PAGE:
Via The Hill, I see that West Virginia Governor Joe Manchin has altered his rhetoric on health care reform, yet again. Originally he said he supported the Affordable Care Act, while allowing that it had some flaws in need of fixing. Then he announced he favored repeal, but clarified that he meant only repeal of some relatively modest portions. Now, in an interview with Fox News, he's doubled-down on repeal, saying he wants to get rid of "Obamacare" unless "a lot of it" can be undone.

DOOCY: I know a while back you did support the president’s reform of the health care system in the United States. You were behind it. Now, however…
MANCHIN: See, no I wasn’t. Let’s be accurate on that.
DOOCY: Well you, I’ll give you a chance. You were supportive of it. Now, you’re calling for repeal of part of it.
MANCHIN: I still and have always been in support of health reform. If anybody believes that a child should be left off of their parents and also pre-existing conditions and small businesses and all those things should go uninsured, something is wrong in America. Now with that, the president’s plan--‘Obamacare,’ as it’s been called--is far too reaching. It’s overreaching. It needs to have a lot of it repealed. But you can fix that. If you can’t fix that, repeal the whole thing.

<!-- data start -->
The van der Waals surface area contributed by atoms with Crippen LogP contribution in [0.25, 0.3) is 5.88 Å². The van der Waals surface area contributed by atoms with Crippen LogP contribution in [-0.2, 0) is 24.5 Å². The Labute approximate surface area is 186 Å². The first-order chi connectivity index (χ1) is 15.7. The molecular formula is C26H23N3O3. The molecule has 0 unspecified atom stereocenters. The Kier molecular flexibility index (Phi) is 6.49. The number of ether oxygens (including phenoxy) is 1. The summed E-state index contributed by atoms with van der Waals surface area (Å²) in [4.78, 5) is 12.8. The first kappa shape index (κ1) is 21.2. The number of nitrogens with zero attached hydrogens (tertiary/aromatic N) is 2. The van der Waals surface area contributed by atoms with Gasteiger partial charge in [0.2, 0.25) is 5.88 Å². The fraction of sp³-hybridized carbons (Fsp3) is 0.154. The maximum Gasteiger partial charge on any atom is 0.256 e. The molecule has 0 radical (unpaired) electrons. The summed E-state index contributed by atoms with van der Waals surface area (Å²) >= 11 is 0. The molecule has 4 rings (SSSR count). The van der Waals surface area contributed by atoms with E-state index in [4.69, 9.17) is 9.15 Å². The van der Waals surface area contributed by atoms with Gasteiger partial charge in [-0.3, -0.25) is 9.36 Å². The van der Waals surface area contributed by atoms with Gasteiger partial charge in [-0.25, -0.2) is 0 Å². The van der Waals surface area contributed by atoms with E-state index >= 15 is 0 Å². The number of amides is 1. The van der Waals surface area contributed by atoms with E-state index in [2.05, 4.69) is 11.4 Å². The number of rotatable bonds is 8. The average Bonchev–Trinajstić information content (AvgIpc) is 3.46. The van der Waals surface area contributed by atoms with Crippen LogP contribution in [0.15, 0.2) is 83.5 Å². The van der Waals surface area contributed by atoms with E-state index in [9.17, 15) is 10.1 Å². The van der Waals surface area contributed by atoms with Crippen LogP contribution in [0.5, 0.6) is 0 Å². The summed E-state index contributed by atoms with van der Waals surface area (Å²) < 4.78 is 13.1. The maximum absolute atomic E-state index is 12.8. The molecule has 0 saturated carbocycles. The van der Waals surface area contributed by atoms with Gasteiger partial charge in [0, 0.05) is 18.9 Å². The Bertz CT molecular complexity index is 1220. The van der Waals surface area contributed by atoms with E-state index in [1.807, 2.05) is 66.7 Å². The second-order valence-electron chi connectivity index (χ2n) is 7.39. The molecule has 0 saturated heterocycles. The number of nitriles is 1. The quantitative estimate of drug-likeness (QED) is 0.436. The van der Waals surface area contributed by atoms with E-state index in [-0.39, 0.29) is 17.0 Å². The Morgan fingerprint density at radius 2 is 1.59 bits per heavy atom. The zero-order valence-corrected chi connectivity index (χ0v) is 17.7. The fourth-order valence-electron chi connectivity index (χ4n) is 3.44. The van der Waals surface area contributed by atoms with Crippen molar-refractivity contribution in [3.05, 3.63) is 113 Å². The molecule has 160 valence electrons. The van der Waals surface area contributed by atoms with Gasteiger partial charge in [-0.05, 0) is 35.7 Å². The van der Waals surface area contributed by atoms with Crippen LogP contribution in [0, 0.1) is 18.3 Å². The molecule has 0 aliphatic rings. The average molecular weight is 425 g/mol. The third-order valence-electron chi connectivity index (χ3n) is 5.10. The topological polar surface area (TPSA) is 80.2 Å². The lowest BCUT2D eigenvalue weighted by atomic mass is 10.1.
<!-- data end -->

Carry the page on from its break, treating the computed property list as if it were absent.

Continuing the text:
Igor Volsky of Think Progress has tracked Manchin's statements on this issue. (Volsky, I believe, was the one who first got Manchin's campaign to clarify exactly what parts of the law he didn't like.) And, as best as I can tell, Manchin hasn't so much changed his substantive beliefs as he has changed the language he uses to describe them--although, at this point, it's awfully hard to tell what Manchin really believes. 

The behavior is no mystery. Manchin is running for Senator Robert Byrd's old Senate seat. And although Manchin is, or was, extremely popular, he's been slipping in the polls. I can't imagine the spectacle of changing positions on such a high profile issue, so late in the game, looks particularly good. Then again, I also think West Virginians should support the Affordable Care Act. Quite obviously, they do not--at least as they currently understand it.

Either way, Manchin's statements shouldn't matter as much as they do. West Virginia has less than 2 million total residents. But come 2011, its new senator will have the exact same influence over national policy as Chuck Schumer and Diane Feinstein, whose state populations are larger by more than a factor of ten.